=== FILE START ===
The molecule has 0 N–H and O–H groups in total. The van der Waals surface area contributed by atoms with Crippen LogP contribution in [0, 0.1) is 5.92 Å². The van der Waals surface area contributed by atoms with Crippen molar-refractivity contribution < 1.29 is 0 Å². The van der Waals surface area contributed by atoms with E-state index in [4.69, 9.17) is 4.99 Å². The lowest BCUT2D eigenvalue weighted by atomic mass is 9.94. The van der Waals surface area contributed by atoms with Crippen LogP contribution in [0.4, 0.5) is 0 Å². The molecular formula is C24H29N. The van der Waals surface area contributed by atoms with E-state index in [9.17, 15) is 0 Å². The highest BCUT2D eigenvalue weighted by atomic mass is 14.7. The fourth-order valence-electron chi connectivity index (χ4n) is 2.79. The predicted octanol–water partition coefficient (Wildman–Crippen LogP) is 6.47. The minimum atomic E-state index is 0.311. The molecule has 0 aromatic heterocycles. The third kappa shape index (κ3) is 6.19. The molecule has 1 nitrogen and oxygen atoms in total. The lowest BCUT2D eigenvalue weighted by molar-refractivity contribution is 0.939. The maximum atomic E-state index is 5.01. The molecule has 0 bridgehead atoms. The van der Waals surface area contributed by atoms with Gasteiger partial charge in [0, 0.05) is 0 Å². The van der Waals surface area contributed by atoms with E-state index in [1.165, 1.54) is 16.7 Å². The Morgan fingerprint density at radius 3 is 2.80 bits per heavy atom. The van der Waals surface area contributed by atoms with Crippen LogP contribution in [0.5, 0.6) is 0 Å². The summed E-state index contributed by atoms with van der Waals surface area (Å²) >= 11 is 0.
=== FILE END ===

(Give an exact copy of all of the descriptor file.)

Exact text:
The molecule has 0 N–H and O–H groups in total. The van der Waals surface area contributed by atoms with Crippen LogP contribution in [0, 0.1) is 5.92 Å². The van der Waals surface area contributed by atoms with Crippen molar-refractivity contribution < 1.29 is 0 Å². The van der Waals surface area contributed by atoms with E-state index in [4.69, 9.17) is 4.99 Å². The lowest BCUT2D eigenvalue weighted by atomic mass is 9.94. The van der Waals surface area contributed by atoms with Crippen LogP contribution in [0.4, 0.5) is 0 Å². The molecular formula is C24H29N. The van der Waals surface area contributed by atoms with E-state index in [9.17, 15) is 0 Å². The highest BCUT2D eigenvalue weighted by atomic mass is 14.7. The fourth-order valence-electron chi connectivity index (χ4n) is 2.79. The predicted octanol–water partition coefficient (Wildman–Crippen LogP) is 6.47. The minimum atomic E-state index is 0.311. The molecule has 0 aromatic heterocycles. The third kappa shape index (κ3) is 6.19. The molecule has 1 nitrogen and oxygen atoms in total. The lowest BCUT2D eigenvalue weighted by molar-refractivity contribution is 0.939. The maximum atomic E-state index is 5.01. The molecule has 0 bridgehead atoms. The van der Waals surface area contributed by atoms with Gasteiger partial charge in [0, 0.05) is 0 Å². The van der Waals surface area contributed by atoms with E-state index in [1.165, 1.54) is 16.7 Å². The Morgan fingerprint density at radius 3 is 2.80 bits per heavy atom. The van der Waals surface area contributed by atoms with Crippen LogP contribution in [0.5, 0.6) is 0 Å². The summed E-state index contributed by atoms with van der Waals surface area (Å²) >= 11 is 0.